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Tony Grist

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University Of Life? [Mar. 16th, 2005|10:43 am]
Tony Grist
I knew a woman once who reckoned that she'd had lots and lots of incarnations and every one of them had ended in suicide.

Most she had forgotten, but there was one especially vivid one where she was a trembling young thing who had been married off, by way of alliance, to the bearish chieftain of one of thoise tribes where they eat with their hands then throw the bones about. She could still picture the dribbled food in his big red beard.

That life ended with her jumping off a cliff.

But she reckoned that this time round she finally had it in her to make old bones.

The underlying philosophy is that we have lessons to learn- and every life gives us another crack at the current problem. If we solve it, we get to move on to the next. If we don't solve it we keep coming back to take the same exam over and over again.

Do I believe in this? Well, no, of course not, but I'm willing to entertain it as a theory.

So who devised the curriculum?

And don't say the Great White Brotherhood, because I utterly refuse to be doing with any Great White Brotherhood.

The Great Black Sisterhood?

Now that's more like it!

[User Picture]From: poliphilo
2005-03-16 07:03 am (UTC)
That makes statistical sense. What with the child mortality rates being what they were, we must all of us have died in childhood many times.

I envy you your memories. Or is that naive of me?
Are they a blessing or a burden?

Do you remember spontaneously or have you had to dig?
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From: sunfell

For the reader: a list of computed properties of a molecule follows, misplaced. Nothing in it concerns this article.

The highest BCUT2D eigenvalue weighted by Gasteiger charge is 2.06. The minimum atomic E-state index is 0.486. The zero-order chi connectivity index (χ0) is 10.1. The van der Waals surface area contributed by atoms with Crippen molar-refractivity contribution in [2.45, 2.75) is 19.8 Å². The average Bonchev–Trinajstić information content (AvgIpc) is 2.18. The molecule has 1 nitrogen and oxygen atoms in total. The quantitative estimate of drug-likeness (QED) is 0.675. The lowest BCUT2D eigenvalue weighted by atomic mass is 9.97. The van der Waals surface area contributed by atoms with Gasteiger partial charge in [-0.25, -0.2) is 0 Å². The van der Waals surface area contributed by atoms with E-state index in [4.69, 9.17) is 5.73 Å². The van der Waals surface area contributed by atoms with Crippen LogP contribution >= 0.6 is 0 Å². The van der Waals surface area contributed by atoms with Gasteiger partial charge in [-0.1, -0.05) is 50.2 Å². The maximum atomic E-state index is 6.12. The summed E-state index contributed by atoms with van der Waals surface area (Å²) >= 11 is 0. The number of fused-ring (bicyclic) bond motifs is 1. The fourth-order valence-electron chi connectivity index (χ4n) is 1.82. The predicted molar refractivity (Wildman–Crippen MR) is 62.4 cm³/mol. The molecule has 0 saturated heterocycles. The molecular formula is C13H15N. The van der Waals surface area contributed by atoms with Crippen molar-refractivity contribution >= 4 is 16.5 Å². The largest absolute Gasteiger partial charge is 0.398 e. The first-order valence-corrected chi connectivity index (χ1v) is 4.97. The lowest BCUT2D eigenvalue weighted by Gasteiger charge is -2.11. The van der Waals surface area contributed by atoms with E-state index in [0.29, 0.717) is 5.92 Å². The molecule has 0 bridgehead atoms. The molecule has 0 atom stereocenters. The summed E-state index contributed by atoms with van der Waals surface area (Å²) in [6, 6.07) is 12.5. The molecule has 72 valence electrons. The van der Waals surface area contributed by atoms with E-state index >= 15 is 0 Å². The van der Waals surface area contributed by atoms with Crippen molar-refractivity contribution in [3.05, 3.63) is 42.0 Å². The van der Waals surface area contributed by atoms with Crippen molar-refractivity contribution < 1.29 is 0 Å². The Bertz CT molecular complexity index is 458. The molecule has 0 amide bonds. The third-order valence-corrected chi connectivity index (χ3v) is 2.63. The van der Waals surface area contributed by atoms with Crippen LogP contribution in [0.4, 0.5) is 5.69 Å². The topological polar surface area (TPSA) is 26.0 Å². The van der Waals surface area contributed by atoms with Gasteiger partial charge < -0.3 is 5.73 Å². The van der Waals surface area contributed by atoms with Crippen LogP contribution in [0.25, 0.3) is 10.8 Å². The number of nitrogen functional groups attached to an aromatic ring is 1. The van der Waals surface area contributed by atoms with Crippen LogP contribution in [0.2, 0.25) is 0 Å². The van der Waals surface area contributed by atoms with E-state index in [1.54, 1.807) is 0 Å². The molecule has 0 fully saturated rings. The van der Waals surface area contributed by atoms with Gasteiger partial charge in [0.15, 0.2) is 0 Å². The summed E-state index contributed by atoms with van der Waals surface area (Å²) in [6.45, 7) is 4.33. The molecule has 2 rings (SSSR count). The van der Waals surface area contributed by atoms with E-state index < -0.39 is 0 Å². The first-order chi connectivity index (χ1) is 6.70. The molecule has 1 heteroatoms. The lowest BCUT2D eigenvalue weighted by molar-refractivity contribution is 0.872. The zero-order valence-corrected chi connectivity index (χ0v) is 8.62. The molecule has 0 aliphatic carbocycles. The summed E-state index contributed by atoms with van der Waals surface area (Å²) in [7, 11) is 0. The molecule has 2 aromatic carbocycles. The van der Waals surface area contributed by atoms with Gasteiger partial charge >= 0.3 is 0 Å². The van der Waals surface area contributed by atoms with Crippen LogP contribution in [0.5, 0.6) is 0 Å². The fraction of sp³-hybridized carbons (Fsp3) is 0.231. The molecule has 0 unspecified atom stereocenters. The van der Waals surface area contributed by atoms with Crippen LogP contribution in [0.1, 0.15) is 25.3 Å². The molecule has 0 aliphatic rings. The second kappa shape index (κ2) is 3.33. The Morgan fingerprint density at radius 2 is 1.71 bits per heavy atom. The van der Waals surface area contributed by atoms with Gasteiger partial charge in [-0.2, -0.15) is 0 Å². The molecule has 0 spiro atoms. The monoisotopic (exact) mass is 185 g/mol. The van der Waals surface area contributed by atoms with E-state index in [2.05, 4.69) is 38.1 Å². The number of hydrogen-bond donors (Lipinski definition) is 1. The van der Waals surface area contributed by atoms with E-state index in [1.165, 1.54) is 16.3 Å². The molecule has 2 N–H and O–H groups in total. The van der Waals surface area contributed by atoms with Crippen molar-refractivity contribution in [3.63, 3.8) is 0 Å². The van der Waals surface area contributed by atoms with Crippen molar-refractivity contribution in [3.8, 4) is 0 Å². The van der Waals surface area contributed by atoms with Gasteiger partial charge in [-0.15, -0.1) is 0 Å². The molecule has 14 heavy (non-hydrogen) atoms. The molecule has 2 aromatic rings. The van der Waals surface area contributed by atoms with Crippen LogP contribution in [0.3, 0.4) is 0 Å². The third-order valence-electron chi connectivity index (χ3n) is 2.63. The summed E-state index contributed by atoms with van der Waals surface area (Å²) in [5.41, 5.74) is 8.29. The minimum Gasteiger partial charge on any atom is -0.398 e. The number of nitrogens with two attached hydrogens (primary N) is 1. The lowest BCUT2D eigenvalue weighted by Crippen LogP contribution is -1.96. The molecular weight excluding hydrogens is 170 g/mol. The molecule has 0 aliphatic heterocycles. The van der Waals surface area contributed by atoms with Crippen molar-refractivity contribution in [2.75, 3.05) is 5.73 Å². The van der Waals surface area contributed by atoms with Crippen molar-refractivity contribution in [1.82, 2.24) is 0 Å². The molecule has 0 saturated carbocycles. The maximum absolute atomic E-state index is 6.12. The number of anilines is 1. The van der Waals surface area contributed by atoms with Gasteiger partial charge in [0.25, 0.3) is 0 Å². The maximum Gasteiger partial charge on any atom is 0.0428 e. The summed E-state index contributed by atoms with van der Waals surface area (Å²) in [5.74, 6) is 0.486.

2005-03-16 07:27 am (UTC)
The memories are spontaneous, and I've had that one since I was a child. It was triggered by a particular sounding voice that would bring up these images- of me gathering plants and stones, and of this man with a wheezy voice speaking in a language I did not understand raping and strangling me. I had no idea about the rape part- I just knew he'd flung me violently around, jumped on me, then strangled me.

For the longest time during my childhood, I thought that my hair should be straight and black, and I was supposed to be a boy and I was deathly afraid of certain men.

Now I think that I may have been a 'two souled' person- a hermaphrodite who played a special sacred role in that culture (I've researched this), and the killer's violent reaction was because he discovered that the woman was not a woman at all.

For a while, the memory was a burden because the violent part was triggered by certain words, people, and situations. I carried fears from that life a long time into this one. I've overcome most of the fears and have explored some of the drives that might have 'bled over' into this life. My study and practice of sacred things is a direct result of the unfinished life I had before. I now have dreams of the Teaching Place, and how things were before the Europeans came. I think that this is why I am living in this particular state, too. The land is strangely familiar- even with the city on top of it. And the river is still here, although it has changed, too. Manataka, now known as Hot Springs, no longer has the mists that fill the entire valley because the springs are capped. But this is home. I'm just in a different container.
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[User Picture]From: poliphilo
2005-03-16 07:51 am (UTC)
This is fascinating. Thank you for sharing.

And here's something I've hardly ever shared before.

I feel a strong bond with the English poet Sidney Keyes who was killed (aged 20) in North Africa in 1943. I don't have any memories, but ever since I was first introduced to his work I've felt that I was him and he was me and that this present life of mine was a continuation of his. I have a proprietorial attitude towards his work and think of it as "mine".

Of course this may be a complete delusion, but even if it is, it has nevertheless helped sustain and shape me.
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